Of course, this person will find it hard to be satisfied with the world. But some philosophers think there is something else wrong with such inconsistency, and something worse: that such inconsistency is somehow intrinsically bad for an agent, rendering him irrational, self-undermining, or non-autonomous. Here I argue against this view: there is nothing much wrong, I claim, with valuational inconsistency, at least from the point of view of the self. In particular, such "inconsistency" raises the same difficulties for an agent as ordinary conflictedness, of the kind most of us, with our multiple life roles and overlapping concerns, experience every day. Of course, claims of rationality are always difficult to assess, given the plasticity of the term. I will argue here for four specific conclusions about valuational inconsistency: it does not render a person unable to act; it does not render a person’s actions ineffective because of vacillation; it does not undermine a person’s autonomy; and it need not make an agent dissatisfied with himself. My defense, then, concerns the claim that valuational inconsistency is bad for an agent. I leave aside, here, the question of whether such inconsistency is bad from a broader moral, pragmatic, or social point of view. 

"Hopes and Dreams" by Adrienne M. Martin

It is a commonplace in both the popular imagination and the philosophical literature that hope has a special kind of motivational force. This commonplace underwrites the conviction that hope alone is capable of bolstering us in despair-inducing circumstances, as well as the strategy of appealing to hope in the political realm. In section 1 of this paper, I argue against this commonplace that hope’s motivational essence is not special or unique—it is simply that of an endorsed desire. The commonplace is not entirely mistaken, however, because standard ways of expressing hope do have motivational influence that is different in kind from that of desire. In sections 2 through 4, I examine one of these ways of expressing hope, fantasizing, and argue that fantasies can present us with reasons to modify our goals and projects in multiple ways.

Hypocrisy and the Debt Ceiling

Jonathan B. Wight

Suppose Harry and Susan debate whether to add a sun porch onto their home.

"Can we afford it?" Harry asks.

"Yes," Susan responds, "if we draw on the equity line at the bank that we set up last year."

"But still," Harry counters, "we will have to pay that back someday."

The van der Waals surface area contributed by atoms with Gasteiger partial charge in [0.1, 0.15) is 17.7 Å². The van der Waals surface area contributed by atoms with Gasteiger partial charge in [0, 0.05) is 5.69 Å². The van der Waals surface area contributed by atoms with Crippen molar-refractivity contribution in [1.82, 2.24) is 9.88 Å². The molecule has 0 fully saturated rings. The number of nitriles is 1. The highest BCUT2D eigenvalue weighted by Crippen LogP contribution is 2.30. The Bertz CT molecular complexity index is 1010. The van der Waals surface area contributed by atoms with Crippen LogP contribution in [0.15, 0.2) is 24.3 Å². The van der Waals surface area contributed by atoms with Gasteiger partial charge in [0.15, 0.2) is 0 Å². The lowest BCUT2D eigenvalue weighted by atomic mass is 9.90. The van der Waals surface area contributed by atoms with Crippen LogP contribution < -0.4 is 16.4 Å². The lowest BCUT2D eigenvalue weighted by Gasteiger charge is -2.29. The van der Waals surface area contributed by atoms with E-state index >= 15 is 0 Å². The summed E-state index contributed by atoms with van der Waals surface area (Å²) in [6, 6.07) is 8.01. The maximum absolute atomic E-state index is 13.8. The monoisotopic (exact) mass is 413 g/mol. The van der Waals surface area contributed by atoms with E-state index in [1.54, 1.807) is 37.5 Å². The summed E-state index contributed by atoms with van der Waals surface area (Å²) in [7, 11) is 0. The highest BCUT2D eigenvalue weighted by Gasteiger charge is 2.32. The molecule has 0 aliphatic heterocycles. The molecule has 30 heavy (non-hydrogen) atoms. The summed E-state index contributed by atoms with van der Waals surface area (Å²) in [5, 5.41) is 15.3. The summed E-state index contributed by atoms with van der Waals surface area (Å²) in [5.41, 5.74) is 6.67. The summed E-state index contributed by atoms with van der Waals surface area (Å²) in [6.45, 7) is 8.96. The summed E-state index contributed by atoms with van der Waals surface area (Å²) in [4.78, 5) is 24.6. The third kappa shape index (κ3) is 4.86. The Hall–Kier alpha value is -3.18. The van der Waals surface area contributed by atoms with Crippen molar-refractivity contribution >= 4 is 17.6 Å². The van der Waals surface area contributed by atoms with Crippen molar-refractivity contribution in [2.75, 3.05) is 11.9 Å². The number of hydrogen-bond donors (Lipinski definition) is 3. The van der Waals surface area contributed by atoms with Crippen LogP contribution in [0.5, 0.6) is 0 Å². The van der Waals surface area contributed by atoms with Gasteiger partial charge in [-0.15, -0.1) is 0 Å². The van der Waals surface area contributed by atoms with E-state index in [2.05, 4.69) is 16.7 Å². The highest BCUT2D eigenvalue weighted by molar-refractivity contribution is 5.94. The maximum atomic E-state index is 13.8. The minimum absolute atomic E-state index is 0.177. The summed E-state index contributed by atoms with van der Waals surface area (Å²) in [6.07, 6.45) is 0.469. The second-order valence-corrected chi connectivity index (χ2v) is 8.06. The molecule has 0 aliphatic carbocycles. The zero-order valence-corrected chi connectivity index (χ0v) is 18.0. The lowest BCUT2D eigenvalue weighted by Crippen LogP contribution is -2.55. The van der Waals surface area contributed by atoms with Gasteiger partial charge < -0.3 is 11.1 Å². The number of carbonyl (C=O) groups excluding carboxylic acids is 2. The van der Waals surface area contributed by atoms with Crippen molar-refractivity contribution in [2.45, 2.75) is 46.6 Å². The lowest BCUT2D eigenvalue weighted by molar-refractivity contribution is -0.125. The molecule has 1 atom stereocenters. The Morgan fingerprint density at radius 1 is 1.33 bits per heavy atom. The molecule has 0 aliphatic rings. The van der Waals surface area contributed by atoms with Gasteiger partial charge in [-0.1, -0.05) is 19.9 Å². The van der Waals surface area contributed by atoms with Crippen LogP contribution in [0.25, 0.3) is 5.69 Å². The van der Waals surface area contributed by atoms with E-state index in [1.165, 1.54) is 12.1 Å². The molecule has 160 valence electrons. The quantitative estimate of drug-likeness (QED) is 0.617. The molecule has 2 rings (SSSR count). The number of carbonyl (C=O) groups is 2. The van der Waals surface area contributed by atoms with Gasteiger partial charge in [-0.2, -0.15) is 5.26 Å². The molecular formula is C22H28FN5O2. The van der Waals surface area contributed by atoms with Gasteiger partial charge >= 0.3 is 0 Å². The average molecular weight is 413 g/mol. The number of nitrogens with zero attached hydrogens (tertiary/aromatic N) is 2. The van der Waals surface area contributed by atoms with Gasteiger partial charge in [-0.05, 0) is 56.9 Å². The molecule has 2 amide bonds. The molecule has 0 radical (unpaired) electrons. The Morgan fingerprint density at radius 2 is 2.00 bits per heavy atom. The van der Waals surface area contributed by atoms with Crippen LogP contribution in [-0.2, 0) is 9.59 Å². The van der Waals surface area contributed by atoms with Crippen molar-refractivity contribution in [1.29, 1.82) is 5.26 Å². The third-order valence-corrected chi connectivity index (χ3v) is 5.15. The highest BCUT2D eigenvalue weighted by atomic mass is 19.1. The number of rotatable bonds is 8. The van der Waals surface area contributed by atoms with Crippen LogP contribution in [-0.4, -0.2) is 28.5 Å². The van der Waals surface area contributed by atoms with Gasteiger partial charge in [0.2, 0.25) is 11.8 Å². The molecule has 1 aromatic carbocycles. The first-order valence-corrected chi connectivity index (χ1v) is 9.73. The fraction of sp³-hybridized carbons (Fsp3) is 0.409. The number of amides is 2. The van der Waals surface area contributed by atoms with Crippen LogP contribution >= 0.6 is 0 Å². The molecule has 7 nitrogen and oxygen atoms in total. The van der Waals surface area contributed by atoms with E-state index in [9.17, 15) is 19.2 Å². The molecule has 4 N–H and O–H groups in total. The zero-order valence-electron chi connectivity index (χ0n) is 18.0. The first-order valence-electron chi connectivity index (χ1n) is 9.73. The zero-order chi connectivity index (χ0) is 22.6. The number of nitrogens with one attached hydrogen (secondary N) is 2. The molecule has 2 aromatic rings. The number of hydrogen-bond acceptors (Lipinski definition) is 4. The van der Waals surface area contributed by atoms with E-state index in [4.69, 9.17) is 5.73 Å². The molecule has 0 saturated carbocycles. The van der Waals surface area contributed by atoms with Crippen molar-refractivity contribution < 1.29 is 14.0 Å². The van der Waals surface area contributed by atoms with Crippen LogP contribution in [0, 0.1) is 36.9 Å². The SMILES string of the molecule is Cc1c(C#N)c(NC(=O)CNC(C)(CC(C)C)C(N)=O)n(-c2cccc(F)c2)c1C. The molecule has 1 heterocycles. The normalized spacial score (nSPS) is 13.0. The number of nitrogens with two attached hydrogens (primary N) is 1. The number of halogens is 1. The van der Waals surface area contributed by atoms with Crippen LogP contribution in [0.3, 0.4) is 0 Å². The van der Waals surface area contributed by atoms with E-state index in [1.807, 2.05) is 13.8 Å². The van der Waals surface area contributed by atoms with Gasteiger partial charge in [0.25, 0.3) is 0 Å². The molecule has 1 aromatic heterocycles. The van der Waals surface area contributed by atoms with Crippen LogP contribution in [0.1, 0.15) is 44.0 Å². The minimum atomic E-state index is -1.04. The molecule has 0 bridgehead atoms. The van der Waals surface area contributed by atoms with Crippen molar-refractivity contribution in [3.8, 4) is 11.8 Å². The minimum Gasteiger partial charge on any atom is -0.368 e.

"Sure we will, but we'll both have better jobs in the future, and paying it back will be easier then."

Conversation concluded, the couple hires a contractor and the sun porch addition is carried out. At the end of the month the bill comes due. Harry reaches into his bankbook for the equity line checks.

"What are you doing?" Susan exclaims. "You don't expect us to actually pay for that!"

This is the sad state of American politics: Congress creates the budget by setting the spending and revenue constraints. Now that the bill is due, many Congresspeople are unilaterally refusing to honor the debts they piled up. The fallout from this fiasco extends beyond federal borrowing to individual states like Virginia.

This is shameful, dishonest, and hypocritical. May there be no mercy at the next polls.

The Thief of Time reviewed at Notre Dame Philosophical Reviews

Mark D. White

This week, Notre Dame Philosophical Reviews published a review by Nomy Arpaly (Brown University) of The Thief of Time: Philosophical Essays on Procrastination:

This book addresses the dearth of philosophical treatments of procrastination. It consists of fifteen articles, some by philosophers and some by psychologists, economists, and others. There are three parts to the book: one concerned with analyzing procrastination and finding out its sources, one that explores the connection between procrastination and imprudence and vice, and one which deals with ways in which procrastination can be overcome. Since the book's subtitle is "Philosophical Essays on Procrastination," a warning might be in order: strictly speaking, some of the essays are not philosophical, and some appear to sit on the borderline between moral psychology and just plain psychology or economics. Some articles even dabble in (scientifically savvy) self-help.

After going through the book part by part and chapter by chapter (and spending a long paragraph offering valuable praise and criticism of my chapter), she concludes:

All in all, this collection is good reading for anyone who would like to do philosophy on the subject of procrastination or who seeks to procrastinate her work by reading interesting things.

All in all, a thorough, fair, and overall positive review!